This is without a single doubt in my mind, not just a great improvement on Immortal’s previous offering, Blizzard Beasts, but the band’s best album to date. I’ll go even further to say that I feel that this is not only their best, but one of the best albums of the black metal genre. I’m not the type to call it the best the genre has to offer; I don’t think that anyone has a right to decide such things, but if someone did have that right, I’d put a wager on At the Heart of Winter.
Troubled times surround the creation of this album, guitarist Demonaz had to pull out of his guitar duties permanently because of an injury, but he stayed on as Immortal’s manager and lyricist, and with frontman Abbath handling all the music writing, they have produced the album of Immortal’s career. It’s a slight departure with their traditional sound, bringing in a much better production to their music, and including more elements of traditional metal. There are more actual grooves within the guitar riffs (now played by Abbath) and they are topped off by Horgh’s monstrous drumming. The style of the album could even be considered blackened thrash metal. At the Heart of Winter is fast, catchy in a black metal sort of way, but still brutal, and still black metal, and even more amazing than before. This album deserves all the high praise it can get.
The standout songs here though are easily Withstand the Fall of Time, Solarfall and the title track, At the Heart of Winter. Immortal unashamedly include a very long synthesiser intro on the latter, and slower sections appear on this album more often they on previous releases by Immortal, giving a much needed variety to At the Heart of Winter that I feel was needed to provide the new sound with more depth. It’s even progressive in parts, with Abbath not being afraid to throw in an extra riff here and there to make song structures more unusual. His playing of both the guitar and bass is excellent. He may not be known for fast soloing, but his rhythm work more than makes up for it.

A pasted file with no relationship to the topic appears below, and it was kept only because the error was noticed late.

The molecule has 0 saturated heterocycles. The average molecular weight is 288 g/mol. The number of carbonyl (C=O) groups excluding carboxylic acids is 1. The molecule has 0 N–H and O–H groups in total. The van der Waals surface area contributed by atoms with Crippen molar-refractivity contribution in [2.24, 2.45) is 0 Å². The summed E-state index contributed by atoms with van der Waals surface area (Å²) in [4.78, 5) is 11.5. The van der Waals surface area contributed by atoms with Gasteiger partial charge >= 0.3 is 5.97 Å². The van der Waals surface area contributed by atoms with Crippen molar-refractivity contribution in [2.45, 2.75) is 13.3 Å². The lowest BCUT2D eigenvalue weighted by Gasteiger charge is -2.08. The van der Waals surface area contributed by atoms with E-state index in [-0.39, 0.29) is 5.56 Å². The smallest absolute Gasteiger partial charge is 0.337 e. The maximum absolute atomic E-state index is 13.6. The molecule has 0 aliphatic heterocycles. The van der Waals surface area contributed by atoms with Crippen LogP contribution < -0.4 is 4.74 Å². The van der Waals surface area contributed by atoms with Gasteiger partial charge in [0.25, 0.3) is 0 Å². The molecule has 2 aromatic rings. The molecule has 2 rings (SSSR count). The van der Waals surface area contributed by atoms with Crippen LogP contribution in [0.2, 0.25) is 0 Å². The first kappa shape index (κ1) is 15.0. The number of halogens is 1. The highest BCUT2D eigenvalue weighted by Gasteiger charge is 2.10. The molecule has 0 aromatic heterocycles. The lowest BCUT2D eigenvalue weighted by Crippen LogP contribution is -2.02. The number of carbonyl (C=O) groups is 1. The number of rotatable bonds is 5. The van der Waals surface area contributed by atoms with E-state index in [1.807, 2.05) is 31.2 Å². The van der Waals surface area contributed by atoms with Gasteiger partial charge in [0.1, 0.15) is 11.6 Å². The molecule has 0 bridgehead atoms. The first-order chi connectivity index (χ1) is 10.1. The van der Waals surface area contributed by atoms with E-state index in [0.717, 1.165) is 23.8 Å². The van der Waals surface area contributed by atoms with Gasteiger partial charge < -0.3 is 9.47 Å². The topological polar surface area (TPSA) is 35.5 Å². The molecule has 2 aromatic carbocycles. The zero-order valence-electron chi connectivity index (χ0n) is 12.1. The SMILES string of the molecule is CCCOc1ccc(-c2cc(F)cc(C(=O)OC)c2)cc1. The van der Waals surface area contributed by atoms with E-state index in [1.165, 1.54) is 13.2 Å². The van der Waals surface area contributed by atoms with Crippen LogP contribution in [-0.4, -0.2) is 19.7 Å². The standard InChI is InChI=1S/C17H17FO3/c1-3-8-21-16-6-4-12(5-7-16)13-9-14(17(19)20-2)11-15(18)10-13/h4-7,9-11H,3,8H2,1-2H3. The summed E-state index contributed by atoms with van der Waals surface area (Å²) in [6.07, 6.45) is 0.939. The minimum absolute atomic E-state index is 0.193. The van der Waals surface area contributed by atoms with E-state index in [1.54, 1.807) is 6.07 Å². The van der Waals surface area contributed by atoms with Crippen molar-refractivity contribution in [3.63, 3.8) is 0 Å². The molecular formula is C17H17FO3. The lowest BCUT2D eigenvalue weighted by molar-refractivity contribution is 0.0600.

Abbath’s vocals are very strong on At the Heart of Winter too. Blizzard Beasts saw him taking on a style closer to death metal at times. At the Heart of Winter sees a 100% return to the black metal growling style, although he does sound distinctly different on Where Light and Dark Don’t Differ, it is still black metal. It is however this track where I have my only complaint about At the Heart of Winter. It has a guitar solo, but it gets drowned out by the rhythm section. It's still a good song, but I think the mix could have befitted from a little tweaking here.
(Review originally written for Heavy Metal Haven)